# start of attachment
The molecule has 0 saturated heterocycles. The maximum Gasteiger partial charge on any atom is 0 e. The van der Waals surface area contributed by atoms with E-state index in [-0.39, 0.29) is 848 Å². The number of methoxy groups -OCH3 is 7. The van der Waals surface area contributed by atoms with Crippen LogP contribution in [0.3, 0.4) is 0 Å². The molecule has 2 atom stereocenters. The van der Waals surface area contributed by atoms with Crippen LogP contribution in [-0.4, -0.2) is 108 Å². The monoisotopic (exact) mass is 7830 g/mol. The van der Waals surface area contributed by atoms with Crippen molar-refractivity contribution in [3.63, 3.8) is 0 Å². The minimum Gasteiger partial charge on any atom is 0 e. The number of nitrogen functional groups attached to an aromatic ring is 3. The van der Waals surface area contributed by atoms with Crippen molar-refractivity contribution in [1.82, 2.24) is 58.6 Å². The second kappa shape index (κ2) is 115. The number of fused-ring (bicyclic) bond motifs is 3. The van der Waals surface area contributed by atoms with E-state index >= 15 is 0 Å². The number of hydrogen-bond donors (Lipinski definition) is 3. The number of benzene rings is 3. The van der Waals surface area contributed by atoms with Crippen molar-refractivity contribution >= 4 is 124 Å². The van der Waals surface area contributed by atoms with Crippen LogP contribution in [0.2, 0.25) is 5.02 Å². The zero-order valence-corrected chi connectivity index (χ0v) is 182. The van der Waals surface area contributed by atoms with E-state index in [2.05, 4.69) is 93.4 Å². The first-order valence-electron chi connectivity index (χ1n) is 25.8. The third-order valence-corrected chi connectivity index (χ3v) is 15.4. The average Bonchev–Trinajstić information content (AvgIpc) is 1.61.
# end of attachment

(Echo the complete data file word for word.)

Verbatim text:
The molecule has 0 saturated heterocycles. The maximum Gasteiger partial charge on any atom is 0 e. The van der Waals surface area contributed by atoms with E-state index in [-0.39, 0.29) is 848 Å². The number of methoxy groups -OCH3 is 7. The van der Waals surface area contributed by atoms with Crippen LogP contribution in [0.3, 0.4) is 0 Å². The molecule has 2 atom stereocenters. The van der Waals surface area contributed by atoms with Crippen LogP contribution in [-0.4, -0.2) is 108 Å². The monoisotopic (exact) mass is 7830 g/mol. The van der Waals surface area contributed by atoms with Crippen molar-refractivity contribution in [3.63, 3.8) is 0 Å². The minimum Gasteiger partial charge on any atom is 0 e. The number of nitrogen functional groups attached to an aromatic ring is 3. The van der Waals surface area contributed by atoms with Crippen molar-refractivity contribution in [1.82, 2.24) is 58.6 Å². The second kappa shape index (κ2) is 115. The number of fused-ring (bicyclic) bond motifs is 3. The van der Waals surface area contributed by atoms with E-state index >= 15 is 0 Å². The number of hydrogen-bond donors (Lipinski definition) is 3. The number of benzene rings is 3. The van der Waals surface area contributed by atoms with Crippen molar-refractivity contribution >= 4 is 124 Å². The van der Waals surface area contributed by atoms with Crippen LogP contribution in [0.2, 0.25) is 5.02 Å². The zero-order valence-corrected chi connectivity index (χ0v) is 182. The van der Waals surface area contributed by atoms with E-state index in [2.05, 4.69) is 93.4 Å². The first-order valence-electron chi connectivity index (χ1n) is 25.8. The third-order valence-corrected chi connectivity index (χ3v) is 15.4. The average Bonchev–Trinajstić information content (AvgIpc) is 1.61.